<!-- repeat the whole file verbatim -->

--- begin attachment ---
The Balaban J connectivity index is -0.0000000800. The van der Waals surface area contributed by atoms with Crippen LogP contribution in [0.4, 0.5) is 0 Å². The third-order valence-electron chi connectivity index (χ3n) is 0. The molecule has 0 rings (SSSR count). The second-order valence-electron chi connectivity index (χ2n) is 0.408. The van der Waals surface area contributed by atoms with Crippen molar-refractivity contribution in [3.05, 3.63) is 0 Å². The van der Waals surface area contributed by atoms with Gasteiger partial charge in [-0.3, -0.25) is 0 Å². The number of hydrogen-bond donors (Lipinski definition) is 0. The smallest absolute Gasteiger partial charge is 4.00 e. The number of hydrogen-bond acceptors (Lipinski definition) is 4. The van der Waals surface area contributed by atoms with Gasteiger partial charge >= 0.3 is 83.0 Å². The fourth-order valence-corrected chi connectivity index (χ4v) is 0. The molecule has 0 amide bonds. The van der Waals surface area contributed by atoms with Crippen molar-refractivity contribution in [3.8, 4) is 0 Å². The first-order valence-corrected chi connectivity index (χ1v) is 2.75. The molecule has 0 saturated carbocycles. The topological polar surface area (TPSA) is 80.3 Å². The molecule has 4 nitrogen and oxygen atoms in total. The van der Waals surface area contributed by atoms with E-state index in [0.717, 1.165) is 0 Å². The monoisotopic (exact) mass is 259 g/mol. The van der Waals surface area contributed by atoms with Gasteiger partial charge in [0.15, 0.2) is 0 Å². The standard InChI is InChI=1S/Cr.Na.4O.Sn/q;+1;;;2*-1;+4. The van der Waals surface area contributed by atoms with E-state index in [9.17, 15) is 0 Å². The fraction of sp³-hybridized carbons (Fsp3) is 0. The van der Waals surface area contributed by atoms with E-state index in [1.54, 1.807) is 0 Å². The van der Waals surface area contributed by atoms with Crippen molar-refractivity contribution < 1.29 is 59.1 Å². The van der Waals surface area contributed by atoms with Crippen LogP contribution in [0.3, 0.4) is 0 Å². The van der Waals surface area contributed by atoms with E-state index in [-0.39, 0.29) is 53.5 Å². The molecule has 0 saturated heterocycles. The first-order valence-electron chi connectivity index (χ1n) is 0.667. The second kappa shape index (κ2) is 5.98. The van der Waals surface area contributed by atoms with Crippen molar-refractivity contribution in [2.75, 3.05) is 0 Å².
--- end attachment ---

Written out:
The Balaban J connectivity index is -0.0000000800. The van der Waals surface area contributed by atoms with Crippen LogP contribution in [0.4, 0.5) is 0 Å². The third-order valence-electron chi connectivity index (χ3n) is 0. The molecule has 0 rings (SSSR count). The second-order valence-electron chi connectivity index (χ2n) is 0.408. The van der Waals surface area contributed by atoms with Crippen molar-refractivity contribution in [3.05, 3.63) is 0 Å². The van der Waals surface area contributed by atoms with Gasteiger partial charge in [-0.3, -0.25) is 0 Å². The number of hydrogen-bond donors (Lipinski definition) is 0. The smallest absolute Gasteiger partial charge is 4.00 e. The number of hydrogen-bond acceptors (Lipinski definition) is 4. The van der Waals surface area contributed by atoms with Gasteiger partial charge >= 0.3 is 83.0 Å². The fourth-order valence-corrected chi connectivity index (χ4v) is 0. The molecule has 0 amide bonds. The van der Waals surface area contributed by atoms with Crippen molar-refractivity contribution in [3.8, 4) is 0 Å². The first-order valence-corrected chi connectivity index (χ1v) is 2.75. The molecule has 0 saturated carbocycles. The topological polar surface area (TPSA) is 80.3 Å². The molecule has 4 nitrogen and oxygen atoms in total. The van der Waals surface area contributed by atoms with E-state index in [0.717, 1.165) is 0 Å². The monoisotopic (exact) mass is 259 g/mol. The van der Waals surface area contributed by atoms with Gasteiger partial charge in [0.15, 0.2) is 0 Å². The standard InChI is InChI=1S/Cr.Na.4O.Sn/q;+1;;;2*-1;+4. The van der Waals surface area contributed by atoms with E-state index in [9.17, 15) is 0 Å². The fraction of sp³-hybridized carbons (Fsp3) is 0. The van der Waals surface area contributed by atoms with E-state index in [1.54, 1.807) is 0 Å². The van der Waals surface area contributed by atoms with Crippen molar-refractivity contribution < 1.29 is 59.1 Å². The van der Waals surface area contributed by atoms with Crippen LogP contribution in [0.3, 0.4) is 0 Å². The van der Waals surface area contributed by atoms with E-state index in [-0.39, 0.29) is 53.5 Å². The molecule has 0 saturated heterocycles. The first-order valence-electron chi connectivity index (χ1n) is 0.667. The second kappa shape index (κ2) is 5.98. The van der Waals surface area contributed by atoms with Crippen molar-refractivity contribution in [2.75, 3.05) is 0 Å².